For more expert sports stuff, and things you probably won’t care about, follow me on Twitter @dallas_mc

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Written By :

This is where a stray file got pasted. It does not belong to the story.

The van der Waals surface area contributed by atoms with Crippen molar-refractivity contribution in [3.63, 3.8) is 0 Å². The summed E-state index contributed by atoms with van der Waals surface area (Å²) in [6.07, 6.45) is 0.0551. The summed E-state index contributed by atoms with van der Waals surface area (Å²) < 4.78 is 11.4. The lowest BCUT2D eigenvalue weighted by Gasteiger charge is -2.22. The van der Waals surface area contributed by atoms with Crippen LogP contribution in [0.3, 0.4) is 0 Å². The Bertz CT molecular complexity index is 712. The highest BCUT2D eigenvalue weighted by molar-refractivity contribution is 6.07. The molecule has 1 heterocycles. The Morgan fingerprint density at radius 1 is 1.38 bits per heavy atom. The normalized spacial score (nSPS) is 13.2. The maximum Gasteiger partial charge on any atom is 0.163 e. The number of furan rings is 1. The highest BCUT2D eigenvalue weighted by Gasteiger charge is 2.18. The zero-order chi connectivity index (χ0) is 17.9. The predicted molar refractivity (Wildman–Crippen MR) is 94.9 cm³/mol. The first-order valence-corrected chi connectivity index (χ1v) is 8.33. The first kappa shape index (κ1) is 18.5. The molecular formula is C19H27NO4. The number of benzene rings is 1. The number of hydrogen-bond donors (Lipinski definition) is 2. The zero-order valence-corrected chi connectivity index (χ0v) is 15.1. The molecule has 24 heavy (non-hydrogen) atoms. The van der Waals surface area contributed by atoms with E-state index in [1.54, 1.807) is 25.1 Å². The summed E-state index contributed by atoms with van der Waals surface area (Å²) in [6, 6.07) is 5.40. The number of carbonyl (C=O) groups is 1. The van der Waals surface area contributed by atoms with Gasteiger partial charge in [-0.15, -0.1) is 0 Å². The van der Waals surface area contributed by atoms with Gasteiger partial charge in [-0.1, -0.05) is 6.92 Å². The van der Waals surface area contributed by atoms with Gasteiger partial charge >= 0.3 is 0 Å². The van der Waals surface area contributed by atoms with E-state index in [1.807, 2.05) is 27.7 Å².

Dallas McLaughlin is a writer and performer for the Emmy-winning Yo! Gabba Gabba! and The Aquabats! Super Show! He's also worked as a consultant for Disney Television Animation, Nickelodeon, and Fox Sports. A diehard San Diego sports fan, Dallas has written passionately against the DH and in favor of Padre Brown for SI.com, The Sports Minute, Fox Sports, Voice of San Diego, San Diego Magazine, and is one of the founding members of The Kept Faith. A professional standup comedian who's performed with Norm McDonald, Chris Hardwick, Dave Attell, Jeff Garlin, and many more. He recently won San Diego's Funniest Person Contest, and has been featured on FoxRox, Tonight in San Diego, and was a DJ on FM94/9 for over seven years. Dallas has spent over two decades on stage as an actor, award-winning playwright and director. In his spare time, Dallas likes to eat burritos, drink beer, and talk to his wife about her dislike for Harry Connick, Jr.